Twitter Instructions

Twitter Conversations

A bunch of blue birds fly across the screen.

This semester you will be interacting quite a bit on Twitter. This is to utilize a platform by which many knowledge communities and fandoms mediate their dialogue. We’ll be using the hashtag #convergence1101 to direct our conversations and I will be curating all of our Twitter discussions to our shared-class Storify site.

This does require that you have a Twitter account. You may create one by following this link.  I strongly urge you to create a new Twitter account. This account does not need to use your name or make yourself publicly identifiable. Your account bio should mention that you are in an ENGL 1101 course and your composition goals for the semester. You should also use an image that is beyond the “egg.” I will need to know whatever Twitter handle (screen name) you are using so that I can allocate the correct points for participation.

In the second week of class, I will ask that you supply me with you Twitter account name.

You should keep your Twitter-enabled device nearby when you are doing readings/work for this class.

Twitter posts will be done in discussion groups. At the beginning of the semester, you will be placed into three groups– GROUP ONE, GROUP TWO, GROUP THREE.

The groups will rotate every week. You will need to pay close attention to the schedule in order to know when you should be posting.

IMPORTANT 

 

When posting to Twitter for this class, use the hashtag:

#convergence1101.

 

You will also need to follow the class Twitter account,@convergence1101.

See the tweet below for an example of the Twitter genre:

#convergence1101@convergence1101

Welcome to ENGL 1101: Media Convergence Culture! Remember to follow this account!


Twitter Discussion

When it is your group’s turn for Twitter discussion (as noted in the course schedule, the following is required: 

 Discussion Question — When it is your group’s turn to conduct Twitter discussion, you will be asked to contribute at least ONE open-ended discussion question. Begin each discussion question tweet with a “Q:” (This will help me sort questions and help your classmates see what questions have already been asked.)

 Live Tweet — When it is your group’s turn to conduct Twitter discussion, you should also “live tweet” your observations, ideas, thoughts, concerns, points of confusion, comparisons, and musings as you are reading the required texts and/or watching/listening to the required media. These tweets can be informal and may resemble stream of consciousness. However, they are still public and must follow the GA Tech Codes of Conduct. Required: 3-5 tweets associated with the day your group is scheduled.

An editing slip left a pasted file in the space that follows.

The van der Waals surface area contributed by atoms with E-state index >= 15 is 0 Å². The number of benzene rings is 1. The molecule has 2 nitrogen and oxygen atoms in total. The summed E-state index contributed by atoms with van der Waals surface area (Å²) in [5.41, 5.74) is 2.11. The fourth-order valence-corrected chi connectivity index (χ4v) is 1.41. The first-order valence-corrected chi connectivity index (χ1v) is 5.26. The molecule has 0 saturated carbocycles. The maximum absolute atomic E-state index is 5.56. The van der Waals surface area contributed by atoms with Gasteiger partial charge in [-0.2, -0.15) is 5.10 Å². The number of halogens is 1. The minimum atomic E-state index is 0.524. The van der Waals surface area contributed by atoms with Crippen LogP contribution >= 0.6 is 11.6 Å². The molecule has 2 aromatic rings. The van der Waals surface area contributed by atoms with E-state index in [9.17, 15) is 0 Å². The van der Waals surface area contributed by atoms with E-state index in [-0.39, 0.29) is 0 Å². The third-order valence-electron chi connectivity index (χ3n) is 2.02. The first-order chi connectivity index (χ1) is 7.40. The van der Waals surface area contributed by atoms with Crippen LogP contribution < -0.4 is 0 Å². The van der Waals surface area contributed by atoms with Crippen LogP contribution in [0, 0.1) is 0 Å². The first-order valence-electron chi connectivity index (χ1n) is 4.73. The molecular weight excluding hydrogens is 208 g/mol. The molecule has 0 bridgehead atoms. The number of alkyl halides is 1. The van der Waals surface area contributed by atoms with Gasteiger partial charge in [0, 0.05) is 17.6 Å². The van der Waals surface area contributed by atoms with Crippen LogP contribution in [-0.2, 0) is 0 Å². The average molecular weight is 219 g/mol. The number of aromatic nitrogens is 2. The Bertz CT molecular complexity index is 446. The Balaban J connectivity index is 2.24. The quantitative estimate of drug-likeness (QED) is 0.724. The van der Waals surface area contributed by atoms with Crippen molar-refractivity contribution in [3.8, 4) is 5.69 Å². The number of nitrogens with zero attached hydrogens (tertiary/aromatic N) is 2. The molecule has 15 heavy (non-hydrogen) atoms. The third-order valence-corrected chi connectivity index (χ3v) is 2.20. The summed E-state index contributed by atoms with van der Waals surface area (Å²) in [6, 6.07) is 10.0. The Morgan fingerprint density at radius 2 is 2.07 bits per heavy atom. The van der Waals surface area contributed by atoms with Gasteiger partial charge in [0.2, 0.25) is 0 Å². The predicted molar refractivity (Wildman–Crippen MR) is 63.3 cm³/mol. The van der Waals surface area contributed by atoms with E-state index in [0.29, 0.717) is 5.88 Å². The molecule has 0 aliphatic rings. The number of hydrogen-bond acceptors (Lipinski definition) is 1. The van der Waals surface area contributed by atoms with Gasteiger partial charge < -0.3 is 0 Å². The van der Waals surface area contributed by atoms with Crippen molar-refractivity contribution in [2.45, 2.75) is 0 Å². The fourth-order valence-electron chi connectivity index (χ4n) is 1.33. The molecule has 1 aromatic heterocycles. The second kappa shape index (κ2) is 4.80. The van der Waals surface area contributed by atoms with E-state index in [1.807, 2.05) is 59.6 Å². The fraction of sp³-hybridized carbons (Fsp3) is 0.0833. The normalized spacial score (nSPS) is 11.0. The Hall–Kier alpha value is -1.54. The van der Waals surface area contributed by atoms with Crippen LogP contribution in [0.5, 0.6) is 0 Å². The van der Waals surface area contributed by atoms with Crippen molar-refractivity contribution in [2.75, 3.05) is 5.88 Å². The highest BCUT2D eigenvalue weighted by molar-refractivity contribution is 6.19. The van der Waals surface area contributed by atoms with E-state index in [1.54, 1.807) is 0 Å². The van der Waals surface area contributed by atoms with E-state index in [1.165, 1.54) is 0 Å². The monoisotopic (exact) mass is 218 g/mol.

Be wise in your use of gifs, videos, and retweets. Remember that this is an academic discussion despite our usage of Twitter to mediate discussion. Consider your audience. Consider the situation.

To live tweet the films/music videos, you may either attend the optional courses-wide screening and live tweet then, or watch the selected text on your own and live tweet as you view it. If you complete the viewing on your own, then you must do so BEFORE the first day of discussion of that text. Aim for at least 5 tweets per screening. Every tweet should include the course hashtag.

You must tweet by 9:00am the day of class your group is scheduled. I will look at the Tweets before class and curate them into our class Storify site.


Privacy and Safety

While we are using Twitter to mediate our conversations in this course, it is important to remember that your tweets are taking place in public and could attract the attention of individuals outside of Georgia Tech. (Perhaps even outside of the country.) While in some instances, this attention might be a very good thing, it also brings the possibility of negative online interactions. With that in mind, consider the following:

  • How much information do you want to be public? If you don’t want any personal information to be public, create a Twitter handle that is not associated with your real name or other publicly identifiable information.
  • How would this tweet be read out of context? If someone took just one tweet and embedded it into an article, would it give someone the wrong impression of you, your meaning, or this course?
  • How might readers interpret your tweet? As we discuss in our course, keep your audience in mind as you write and be aware of the genre you are composing. Just 280 characters can create a lot of room for confusion.

It is very possible that we might encounter “trolls.” They will not be singing and dancing in technicolor (see: Trolls [2016]). Internet “trolls” uptake conversations in a negative way: starting arguments, creating hostile atmospheres, and intentionally inflaming emotions. Do not “troll.” If you are engaged by a “troll,” social media experts suggest not to “feed” them by responding and entering into a confrontation with them. If trolls become threatening or spam your account, report the user via Twitter’s reporting methods and immediately notify your instructor.